ROBERTSON: Well, Wolf, you know, I spend -- probably for the last 30 years, I've spent several days after Christmas on a prayer retreat, and I pray and ask the Lord to show me a few things, and I've had a pretty remarkable track record. He showed me that Reagan was going to be (UNINTELLIGIBLE) his second term. He showed me that the first Gulf war was going to be a breeze for the first George Bush. He told me that this one was going to be messy, and, actually, a disaster.

And in this case, it was a question of the prosperity of America, that this is going to be a very prosperous year for the United States and that, consequently of that, that George Bush is, in my opinion -- I think I heard from the Lord -- is going to win this thing in a walk. But, as I say, I could be wrong. But that's my feeling.

BLITZER: If you are wrong, what do you do then, if he doesn't win in a walk, let's say, in November? Do you have to reassess that relationship you have with God?

ROBERTSON: No, I don't really think so. I just say I missed the Lord, because, you know, I'm fallible like everybody else. And so, you think you hear the voice of the Lord, but I have -- I've walked with him for many, many years, and I've had extraordinary success, if I can use that term, of hearing his voice and seeing things that happen in the years to come.

BLITZER: Has the Lord told you who will be the Democratic nominee?

ROBERTSON: No, I don't have a clue.


I tell you what -- Bush's election was a whole lot more sure with Dean the candidate than with Kerry, however. I'll say that.

BLITZER: Do you think Kerry is a more formidable challenger to the president?

ROBERTSON: Oh, I don't think there's any question about it. Kerry is going to be tough.

But, you know, it's amazing, the Democrats have declared war on the investor class. And if they come through with, oh, "Let's suck up to the United Nations, and let's raise taxes," I'm not sure that platform's going to score with the American people.

But we'll see. Kerry's going to be extremely formidable. There's no question about it.

BLITZER: In your new book, "The Ten Offenses," you write this: "A politician laces a few biblical quotations through his speeches to court the conservative Christian vote when he himself has no real interest in honoring God. As a result of this kind of manipulation, unsuspecting people let down their guard. Sometimes the results are disastrous."

Did you have any specific candidates, politicians in mind when writing those words?

ROBERTSON: Well, I would hesitate to name them, but I have seen it.

You know, I was the head of the Stevenson for President Committee on Staten Island in my days of being a Democrat. And my thought was, get me a guy with a white turnaround collar to put up on the stage to say religious platitudes.

I didn't have any particular religious interest, but it's kind of like you paper these things over with religion, and I've seen it so often in campaigns.

But I didn't have anybody specifically in mind. If I did, I wouldn't name him on this program.

BLITZER: All right, because I was suspicious that maybe you were speaking about Howard Dean because of, in recent weeks, as you know, he started referring to his own religious beliefs. ROBERTSON: Well, you know, it was just shocking what he did. I mean, he said he had very little interest, he thought that fundamentalist preachers were a pain in the neck, et cetera, et cetera, and then he turns completely around, he believes in Jesus and all this.

Well, I'll tell you, the classic example, very frankly, was our last president, who used to position himself in the choir in Arkansas right behind the preacher, in front of the TV cameras, and he always went to church with a big black bible and that kind of thing, and I think a lifestyle that didn't exactly back it up.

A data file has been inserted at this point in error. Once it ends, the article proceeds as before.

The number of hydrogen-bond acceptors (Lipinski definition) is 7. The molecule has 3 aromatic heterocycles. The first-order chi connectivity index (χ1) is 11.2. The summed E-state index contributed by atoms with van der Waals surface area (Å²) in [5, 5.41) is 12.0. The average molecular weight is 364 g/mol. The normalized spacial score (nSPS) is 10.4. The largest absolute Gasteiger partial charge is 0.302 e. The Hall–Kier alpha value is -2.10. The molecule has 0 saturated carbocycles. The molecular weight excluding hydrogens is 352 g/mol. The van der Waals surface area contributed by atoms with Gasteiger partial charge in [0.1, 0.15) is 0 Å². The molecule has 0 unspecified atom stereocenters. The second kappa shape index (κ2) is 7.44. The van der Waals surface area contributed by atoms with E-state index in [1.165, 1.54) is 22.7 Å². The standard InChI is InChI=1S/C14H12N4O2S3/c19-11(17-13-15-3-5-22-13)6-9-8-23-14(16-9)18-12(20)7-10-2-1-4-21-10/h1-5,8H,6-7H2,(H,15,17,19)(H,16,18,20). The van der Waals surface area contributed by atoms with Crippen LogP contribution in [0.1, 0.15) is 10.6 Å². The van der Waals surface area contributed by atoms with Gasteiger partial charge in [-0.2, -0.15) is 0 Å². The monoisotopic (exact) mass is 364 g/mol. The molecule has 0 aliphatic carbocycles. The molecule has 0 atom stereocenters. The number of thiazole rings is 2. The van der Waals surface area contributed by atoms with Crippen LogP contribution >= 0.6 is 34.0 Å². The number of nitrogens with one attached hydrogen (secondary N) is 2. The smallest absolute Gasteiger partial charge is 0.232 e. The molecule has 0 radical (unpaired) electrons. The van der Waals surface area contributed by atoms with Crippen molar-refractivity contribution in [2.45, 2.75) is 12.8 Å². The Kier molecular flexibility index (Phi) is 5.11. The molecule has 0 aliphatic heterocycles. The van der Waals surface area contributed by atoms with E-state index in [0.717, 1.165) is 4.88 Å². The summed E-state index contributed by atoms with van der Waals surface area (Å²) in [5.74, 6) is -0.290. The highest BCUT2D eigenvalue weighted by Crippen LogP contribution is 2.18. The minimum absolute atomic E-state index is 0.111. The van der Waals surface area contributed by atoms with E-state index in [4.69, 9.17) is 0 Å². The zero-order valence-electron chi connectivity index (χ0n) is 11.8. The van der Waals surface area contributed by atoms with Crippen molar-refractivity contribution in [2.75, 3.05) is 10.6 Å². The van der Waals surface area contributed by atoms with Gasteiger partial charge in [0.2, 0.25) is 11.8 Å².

BLITZER: You wrote your book, "The Ten Offenses," in response to the uproar over that statue of the ten commandments in Alabama that the courts in Alabama decided had to be removed because of the issue of separation of church and state.

Bill Pryor, the Alabama attorney general, went ahead and made that announcement, made that decision upheld. Listen to what he said in condemning what the judge, Roy Moore, had done in insisting that that statue remain in that judicial court building.


BILL PRYOR, ATTORNEY GENERAL OF ALABAMA: The rule of law means that no person, including the chief justice of Alabama, is above the law.


BLITZER: That decision was upheld by all the other members of the Alabama supreme court. Judge Moore did violate the law, and he deserved to be reprimanded. Is that your conclusion as well?

ROBERTSON: Wolf, the thing about that was is the tactics, the way he went at it. First of all, when a certain decision came down, he should have issued a prompt writ, asking for a stay of execution. I understand he didn't do that.

Then he should have appealed that decision immediately, and appealed it not only from, I think, the 11th circuit all the way to the Supreme Court.

His legal team just didn't do him justice, and then what he was, you know, faced with was defying a federal court order. And once you do that, you're in hot water.

So that Bill Pryor is a good friend of mine, and I think his decision was exactly right under the circumstances.

BLITZER: Under the circumstances, Judge Moore deserved to be kicked off the bench, is that what you're saying?

ROBERTSON: No, I wouldn't say he deserved to be kicked off the bench. And I support Judge Moore. I think it's an outrage, frankly, for a district court judge, one of many, many district court judges, to think he's superior to the supreme court chief justice of a sovereign state.

And what Judge Moore was saying is, look, there's a mention of God in the Alabama constitution, and I'm sworn to uphold that constitution.

And I think the district court judge was wrong, but it's just a question of procedure. When a court judge issues a ruling, you ask for a stay, and then you appeal it in the appropriate fashion, and he didn't do it. That was all.